It’s astonishing to think Jim Henson’s loveable muppet creations have been a feature of our screens for over forty years now; achieving pop culture phenomenon (or rather “Mahna, Mahna”) status with numerous iterations in both film and TV. As a child of the 90s, I grew up with the iconic films Muppets Christmas Carol, along with Muppets Treasure Island and really rather enjoyed the more recent The Muppets with Jason Segal and Amy Adams. However, the previous attempt to bring the gang back to the small screen with ABC’s The Muppets, the mockumentary-style workplace series, proved a surprising flop.
So with Disney announcing an original ‘unscripted’ series, produced by The Muppets Studio and Soapbox Films, aiming for a back-to-basics approach with a similar format to the original Jim Henson’s 70s comedy sketch/variety show, should equal a sure fire hit right? Well this latest iteration is definitely in a familiar structor to the weekly musical/comedy at The Muppet Theatre, but there are some noticeable differences.
The Disney+ original series is comprised of six episodes, with each twenty minute instalment featuring four distinct comedy segments/sketches. Rather than setting the Muppets in a workplace environment, the gang are now attempting a digital YouTube/reality show series, with unofficial editor/producer/uploader Scooter trying to upload the sketches to a strict deadline. But this is The Muppets, so there’s always some wacky reason for events to go wrong, with Scooter facing a number of issues along the way.
The recurring segments include “Lifestyle With Miss Piggy” a self-improvement/beauty/influencer type sketch featuring guests Taye Diggs, and Linda Cardellini, along with cooking competition “Okey Dokey Cooking” with Beverly Plume, Swedish chef and celebrity guests. There’s also “Pepe’s Unbelievable Gameshow”, chat show “Mup Close and Personal” with Kermit and my personal favourite, the Mythbusters-esque “Muppet Labs Field Test” with Dr. Bunsen Honeydew and Beaker. The guest celebrity stars so far have included Ru Paul, Danny Trejo, Carlina Will (AKA Cooking with Carlina), Aubrey Plaza and Roy Choi.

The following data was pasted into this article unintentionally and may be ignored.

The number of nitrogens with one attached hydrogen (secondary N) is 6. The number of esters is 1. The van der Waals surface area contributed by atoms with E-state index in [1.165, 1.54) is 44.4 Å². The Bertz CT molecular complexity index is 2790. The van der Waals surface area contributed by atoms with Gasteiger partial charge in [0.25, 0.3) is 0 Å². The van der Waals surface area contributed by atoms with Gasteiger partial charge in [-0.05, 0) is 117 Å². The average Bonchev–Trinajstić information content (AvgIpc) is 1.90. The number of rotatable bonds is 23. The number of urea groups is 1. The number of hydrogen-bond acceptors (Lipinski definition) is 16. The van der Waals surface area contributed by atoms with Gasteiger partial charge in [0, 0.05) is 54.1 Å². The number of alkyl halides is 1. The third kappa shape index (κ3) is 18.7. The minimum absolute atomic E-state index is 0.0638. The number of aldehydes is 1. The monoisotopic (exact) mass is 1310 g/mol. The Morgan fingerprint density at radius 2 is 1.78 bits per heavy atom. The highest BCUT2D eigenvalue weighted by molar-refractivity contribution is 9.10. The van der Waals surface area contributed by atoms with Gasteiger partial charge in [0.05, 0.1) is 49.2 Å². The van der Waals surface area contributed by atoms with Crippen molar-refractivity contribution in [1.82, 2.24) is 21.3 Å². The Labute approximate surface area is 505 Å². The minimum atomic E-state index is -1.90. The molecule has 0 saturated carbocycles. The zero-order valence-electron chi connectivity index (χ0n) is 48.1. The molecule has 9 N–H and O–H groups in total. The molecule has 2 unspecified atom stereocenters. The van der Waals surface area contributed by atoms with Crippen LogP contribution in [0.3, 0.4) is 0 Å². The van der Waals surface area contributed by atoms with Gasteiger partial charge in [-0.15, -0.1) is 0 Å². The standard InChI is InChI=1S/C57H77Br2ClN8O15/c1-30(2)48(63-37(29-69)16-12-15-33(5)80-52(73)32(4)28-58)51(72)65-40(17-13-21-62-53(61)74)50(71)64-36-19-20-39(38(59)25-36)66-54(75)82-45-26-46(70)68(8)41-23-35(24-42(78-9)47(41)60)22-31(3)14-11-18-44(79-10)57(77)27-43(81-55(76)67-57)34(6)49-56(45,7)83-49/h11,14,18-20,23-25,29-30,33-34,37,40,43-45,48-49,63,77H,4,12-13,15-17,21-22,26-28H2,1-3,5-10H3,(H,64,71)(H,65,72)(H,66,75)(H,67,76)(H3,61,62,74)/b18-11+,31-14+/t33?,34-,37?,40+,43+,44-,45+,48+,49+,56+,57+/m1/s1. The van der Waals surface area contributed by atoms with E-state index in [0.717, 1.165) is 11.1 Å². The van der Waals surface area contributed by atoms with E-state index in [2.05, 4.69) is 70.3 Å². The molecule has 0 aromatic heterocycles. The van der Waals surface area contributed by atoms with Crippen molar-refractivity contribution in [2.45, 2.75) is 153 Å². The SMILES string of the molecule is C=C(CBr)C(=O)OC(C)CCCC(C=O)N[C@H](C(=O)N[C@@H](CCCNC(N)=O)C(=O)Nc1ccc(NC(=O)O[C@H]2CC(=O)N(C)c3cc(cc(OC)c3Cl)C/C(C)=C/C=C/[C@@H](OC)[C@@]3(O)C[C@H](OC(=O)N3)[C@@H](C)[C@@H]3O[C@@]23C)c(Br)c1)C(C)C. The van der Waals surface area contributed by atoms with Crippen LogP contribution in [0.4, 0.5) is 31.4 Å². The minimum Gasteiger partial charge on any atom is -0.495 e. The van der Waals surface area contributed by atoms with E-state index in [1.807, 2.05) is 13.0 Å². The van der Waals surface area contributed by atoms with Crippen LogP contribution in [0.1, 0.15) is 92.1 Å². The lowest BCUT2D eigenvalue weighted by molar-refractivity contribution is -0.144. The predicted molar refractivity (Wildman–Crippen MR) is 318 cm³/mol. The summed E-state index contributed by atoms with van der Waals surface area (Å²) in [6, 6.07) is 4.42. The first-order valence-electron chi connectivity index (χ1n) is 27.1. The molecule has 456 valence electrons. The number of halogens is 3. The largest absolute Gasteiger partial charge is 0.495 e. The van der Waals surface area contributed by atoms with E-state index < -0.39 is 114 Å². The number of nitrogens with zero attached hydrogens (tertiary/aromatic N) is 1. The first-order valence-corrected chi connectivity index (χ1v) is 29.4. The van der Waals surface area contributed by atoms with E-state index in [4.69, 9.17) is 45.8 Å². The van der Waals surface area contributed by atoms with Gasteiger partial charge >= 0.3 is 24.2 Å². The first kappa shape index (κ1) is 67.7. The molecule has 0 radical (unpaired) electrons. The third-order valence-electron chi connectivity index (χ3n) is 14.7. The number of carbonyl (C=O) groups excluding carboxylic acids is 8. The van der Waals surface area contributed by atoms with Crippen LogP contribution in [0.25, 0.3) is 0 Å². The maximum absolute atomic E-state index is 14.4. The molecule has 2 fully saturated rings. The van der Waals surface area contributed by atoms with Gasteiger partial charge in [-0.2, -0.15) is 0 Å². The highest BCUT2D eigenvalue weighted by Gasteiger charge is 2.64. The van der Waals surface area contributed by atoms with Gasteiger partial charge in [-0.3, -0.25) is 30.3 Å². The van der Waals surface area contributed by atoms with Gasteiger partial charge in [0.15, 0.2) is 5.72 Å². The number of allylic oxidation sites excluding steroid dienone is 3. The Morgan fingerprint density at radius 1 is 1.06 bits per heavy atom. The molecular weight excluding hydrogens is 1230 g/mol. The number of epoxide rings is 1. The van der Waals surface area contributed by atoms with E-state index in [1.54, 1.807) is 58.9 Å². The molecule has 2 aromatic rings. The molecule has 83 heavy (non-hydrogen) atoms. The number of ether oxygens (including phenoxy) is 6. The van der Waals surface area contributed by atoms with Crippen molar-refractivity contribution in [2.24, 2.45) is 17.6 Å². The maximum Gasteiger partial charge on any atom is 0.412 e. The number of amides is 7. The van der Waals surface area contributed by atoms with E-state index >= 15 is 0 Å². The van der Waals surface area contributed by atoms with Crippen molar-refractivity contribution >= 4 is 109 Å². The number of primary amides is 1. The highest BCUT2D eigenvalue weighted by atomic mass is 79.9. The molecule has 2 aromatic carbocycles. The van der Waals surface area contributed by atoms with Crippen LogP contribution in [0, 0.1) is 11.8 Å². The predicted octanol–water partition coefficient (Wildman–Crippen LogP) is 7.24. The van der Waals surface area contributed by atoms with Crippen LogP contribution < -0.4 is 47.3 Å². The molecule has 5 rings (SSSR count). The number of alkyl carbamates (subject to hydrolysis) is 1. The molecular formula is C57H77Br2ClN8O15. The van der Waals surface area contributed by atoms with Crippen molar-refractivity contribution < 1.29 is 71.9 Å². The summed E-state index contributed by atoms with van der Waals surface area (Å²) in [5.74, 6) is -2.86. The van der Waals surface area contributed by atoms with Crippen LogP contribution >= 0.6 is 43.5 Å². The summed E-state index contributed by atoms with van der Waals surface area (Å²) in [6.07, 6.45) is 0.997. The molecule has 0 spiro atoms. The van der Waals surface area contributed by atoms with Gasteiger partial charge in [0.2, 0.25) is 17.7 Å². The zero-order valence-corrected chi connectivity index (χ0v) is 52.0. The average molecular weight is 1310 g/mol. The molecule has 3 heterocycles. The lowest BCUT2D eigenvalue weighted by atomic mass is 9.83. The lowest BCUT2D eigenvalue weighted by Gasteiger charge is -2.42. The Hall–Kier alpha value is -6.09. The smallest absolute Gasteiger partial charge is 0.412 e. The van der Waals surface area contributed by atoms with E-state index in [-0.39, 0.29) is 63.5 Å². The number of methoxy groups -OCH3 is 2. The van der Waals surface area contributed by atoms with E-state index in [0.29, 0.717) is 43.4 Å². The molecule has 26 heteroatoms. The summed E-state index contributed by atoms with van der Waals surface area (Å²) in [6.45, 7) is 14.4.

With such a wide variety of themes in each sketch, there’s should be something for all the family in the show, but they do appear to vary in quality. Personally I think “Muppet Labs Field Test” is the strongest aspect, with the melt or burn segment proving a really fun scientific experiment. The silly chaotic nature of “Pepe’s Unbelievable Gameshow” closely captures the spirit of The Muppet Show, and depending on how engaged the celebrity chef is, “Okey Dokey Cooking” can be quite fun (but pretty gross!), particularly with Danny Trejo.
There are a couple of key elements that feel missing however, namely a central host or figure which brings each of the sketch shows together (I’m looking at you Jason Segal). A lot of the segments also only seem to feature one or two of characters, it’s only in the Ru Paul “Mup Close and Personal” interview do we get a good group together. Personally I think they work best as an ensemble, riffing off eachother, particularly when it leads to a musical segment. And yes the new Kermit voice from actor Matt Vogel will definitely take a while to get used to!
As much as I wanted to love this, Muppets Now feels overall a bit of a mixed bag. In an attempt to bring the loveable characters to a new YouTube driven audience, the writers may have just alienated the older fans, particularly as favourites Rizzo, Animal and Gonzo hardly feature at all. However there is that nostalgic pull of seeing the Muppets together in a sketch show again, and I’m sure I’ll warm to the comforting silliness and escapism of it all soon.
“Muppets Now” premieres Friday, 31 July, streaming only on Disney+ with new episodes released every Friday.